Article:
Thursday, May 9, 2019

Pulp Horror Author Interview T: Max Booth III

Illustration by Luke Spooner, © LVP Publications

Welcome to The Pulp Horror Author Interview Series. Today's interview is with Max Booth III who explores the fear of poison in his short story "Manchausen" in The Pulp Horror Book of Phobias.

LVP PUBLICATIONS: What draws you to horror, both as a writer and as a reader?  Who is your favorite horror creator?  Who are your inspirations or influences?

MAX BOOTH III: Nobody’s safe in horror. When done right, nothing is predictable. I love the sensation of being dragged out of my comfort zone. I love Halloween decorations and cheesy spooky music and monster cereal. I don’t feel like a human being unless I’m hanging around skeletons and ghouls. My favorite horror creator is David Cronenberg. I’m inspired by everything. I’m influenced by everybody. I want to be buried in a Halloween Spirit Store.

LVP: What were your biggest fears as a child?  Do you have any current phobias or fears now as an adult?

BOOTH: Abandonment, for sure. I often paced around my house, alone, terrified my parents had been killed in a car accident. I was also afraid of being taken away by Child Protective Services. Current phobias consist of probably everything. I live in a constant state of anxiety.

LVP: Horror has a million sub-genres, from psychological to splatterpunk.  Which sub-genres have you written in?  What's your favorite flavor of horror?

BOOTH: I don’t focus much energy on what sub-genre I’m writing in. It’s all horror, as far as I’m concerned. The moment I start giving a shit about what genre or sub-genre I’m falling in, is the moment the writing starts to weaken.

LVP: Is there any sub-genre or area of horror that you won’t go anywhere near? Any one area that is completely off-limits?


LVP: In your opinion, what is the scariest or most terrifying thing you’ve ever written?

BOOTH: Probably The Nightly Disease, a novel about a man who works the night shift at a hotel. Seeing as I still work the night shift at a hotel, I feel this pain the most.

LVP: Have you ever had an idea for a story so scary or disturbing that you couldn't bring yourself to write it down? Tell us about it.


LVP: Are there any ways that your interest in horror bleeds over (so to speak) into other areas of your life?  Do you throw legendary Halloween parties, do you dress like Alice Cooper when you go grocery shopping, do you have a pet albino snake named Nosferatu?

BOOTH: Halloween is a big deal in our house. We create a little graveyard in the front yard, cover the house in decapitated heads and spider webs, etc. I like to sit on the front porch and write a horror story from beginning to end while handing out candy to kids, spooky music blaring throughout the neighborhood. I don’t really dress up, though. However, we do have a skeleton dachshund hanging around the house named Bones, and a tiny wolf-man child named Chad II.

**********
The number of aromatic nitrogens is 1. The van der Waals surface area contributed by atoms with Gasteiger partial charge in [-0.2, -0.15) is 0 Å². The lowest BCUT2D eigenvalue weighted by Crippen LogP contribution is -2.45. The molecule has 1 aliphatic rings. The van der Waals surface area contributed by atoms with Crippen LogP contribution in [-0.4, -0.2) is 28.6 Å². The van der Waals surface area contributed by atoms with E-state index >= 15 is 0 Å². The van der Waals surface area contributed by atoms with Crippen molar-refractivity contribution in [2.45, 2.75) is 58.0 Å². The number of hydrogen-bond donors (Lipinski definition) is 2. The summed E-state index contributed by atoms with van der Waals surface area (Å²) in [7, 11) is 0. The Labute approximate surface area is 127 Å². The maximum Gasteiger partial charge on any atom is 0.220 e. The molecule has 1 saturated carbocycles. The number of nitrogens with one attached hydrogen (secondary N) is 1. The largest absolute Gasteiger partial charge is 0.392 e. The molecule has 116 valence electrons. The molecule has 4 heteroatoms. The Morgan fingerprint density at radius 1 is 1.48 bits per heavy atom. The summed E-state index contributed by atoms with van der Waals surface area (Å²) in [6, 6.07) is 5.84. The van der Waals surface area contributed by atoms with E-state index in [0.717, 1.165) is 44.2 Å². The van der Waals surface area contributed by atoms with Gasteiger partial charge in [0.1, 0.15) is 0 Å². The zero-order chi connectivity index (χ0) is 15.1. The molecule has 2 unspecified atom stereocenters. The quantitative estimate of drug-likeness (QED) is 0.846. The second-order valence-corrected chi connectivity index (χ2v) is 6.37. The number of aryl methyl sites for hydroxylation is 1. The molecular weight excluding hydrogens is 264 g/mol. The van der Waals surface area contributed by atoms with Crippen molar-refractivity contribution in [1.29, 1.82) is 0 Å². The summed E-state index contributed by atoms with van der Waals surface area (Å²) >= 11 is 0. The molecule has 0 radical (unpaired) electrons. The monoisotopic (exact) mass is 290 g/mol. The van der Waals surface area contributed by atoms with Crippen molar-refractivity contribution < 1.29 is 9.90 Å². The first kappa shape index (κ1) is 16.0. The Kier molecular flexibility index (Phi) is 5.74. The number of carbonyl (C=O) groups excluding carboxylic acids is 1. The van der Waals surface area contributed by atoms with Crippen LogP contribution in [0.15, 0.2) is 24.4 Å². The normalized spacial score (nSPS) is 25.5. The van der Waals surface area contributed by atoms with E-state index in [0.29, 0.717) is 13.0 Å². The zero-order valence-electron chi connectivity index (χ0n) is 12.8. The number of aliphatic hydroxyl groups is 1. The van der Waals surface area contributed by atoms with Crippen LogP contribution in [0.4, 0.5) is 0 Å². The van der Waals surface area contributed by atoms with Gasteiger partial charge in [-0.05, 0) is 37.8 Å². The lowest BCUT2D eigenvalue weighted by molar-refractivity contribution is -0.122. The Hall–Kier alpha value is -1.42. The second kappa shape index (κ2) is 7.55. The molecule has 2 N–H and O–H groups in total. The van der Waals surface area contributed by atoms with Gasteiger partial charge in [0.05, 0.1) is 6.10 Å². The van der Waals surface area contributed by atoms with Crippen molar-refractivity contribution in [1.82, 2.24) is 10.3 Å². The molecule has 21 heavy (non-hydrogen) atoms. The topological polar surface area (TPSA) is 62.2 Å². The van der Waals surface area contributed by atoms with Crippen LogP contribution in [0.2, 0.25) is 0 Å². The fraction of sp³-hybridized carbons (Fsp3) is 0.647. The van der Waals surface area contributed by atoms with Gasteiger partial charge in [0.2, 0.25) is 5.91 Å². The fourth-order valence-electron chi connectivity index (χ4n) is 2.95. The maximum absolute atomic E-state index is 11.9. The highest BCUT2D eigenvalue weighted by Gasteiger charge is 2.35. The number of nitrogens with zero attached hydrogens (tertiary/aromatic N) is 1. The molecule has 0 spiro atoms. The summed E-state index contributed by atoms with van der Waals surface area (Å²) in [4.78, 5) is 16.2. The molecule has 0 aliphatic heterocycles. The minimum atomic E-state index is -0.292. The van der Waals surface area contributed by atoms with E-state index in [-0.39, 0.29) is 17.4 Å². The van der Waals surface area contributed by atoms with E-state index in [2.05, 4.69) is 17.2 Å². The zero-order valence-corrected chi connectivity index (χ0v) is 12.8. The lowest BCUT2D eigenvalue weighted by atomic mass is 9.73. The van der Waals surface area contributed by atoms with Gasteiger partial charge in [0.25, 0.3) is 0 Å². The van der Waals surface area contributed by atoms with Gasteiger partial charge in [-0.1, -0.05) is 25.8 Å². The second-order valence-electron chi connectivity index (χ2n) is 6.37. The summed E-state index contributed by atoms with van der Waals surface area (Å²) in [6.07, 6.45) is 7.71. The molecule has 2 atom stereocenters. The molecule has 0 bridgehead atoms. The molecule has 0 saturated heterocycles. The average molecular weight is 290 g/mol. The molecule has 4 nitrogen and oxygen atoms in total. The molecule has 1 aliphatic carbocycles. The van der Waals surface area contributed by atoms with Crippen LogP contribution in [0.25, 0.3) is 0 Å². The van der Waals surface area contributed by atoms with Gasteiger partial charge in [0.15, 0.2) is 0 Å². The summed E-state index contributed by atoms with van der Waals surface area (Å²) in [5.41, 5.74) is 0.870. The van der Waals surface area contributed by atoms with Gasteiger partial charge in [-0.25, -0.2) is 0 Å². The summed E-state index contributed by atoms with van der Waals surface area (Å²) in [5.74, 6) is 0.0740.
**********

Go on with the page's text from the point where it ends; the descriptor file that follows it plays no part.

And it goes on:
LVP: What advice would you give to someone who wanted to try dabbling in horror writing for the first time?

BOOTH: Read contemporary titles from small presses. Learn what real horror is doing these days.

LVP: What would you like your legacy to be?  Or alternatively, what should your survivors engrave on your tombstone?

BOOTH: I hope I die in a hilarious manner that people will laugh about for years and years.

~ Raised in Northern Indiana on an unhealthy diet of horror movies and Christopher Pike paperbacks, Max Booth III now lives in San Antonio, TX where he is constantly trying not to get shot. It is harder than you think. He is the author of several novels, including Carnivorous Lunar Activities, which was published in early 2019 as an original Fangoria Presents! paperback. His non-fiction has been published on websites such as and He is also the Editor-in-Chief of Perpetual Motion Machine, the Managing Editor of Dark Moon Digest, the book reviewer for the San Antonio Current, and the co-host of Castle Rock Radio: A Stephen King Podcast. Visit his website to learn more and follow him on Twitter @GiveMeYourTeeth.

Pre-order The Pulp Horror Book of Phobias (paperback or hardcover) from your local indie bookstore through IndieBound, from Barnes & Noble or Amazon now... or come see us at Crypticon in Seattle, WA and StokerCon in Grand Rapids, MI to read this story along with all the other madness contained in The Pulp Horror Book of Phobias (including limited edition autographed phobia card sets, available at conventions only)!

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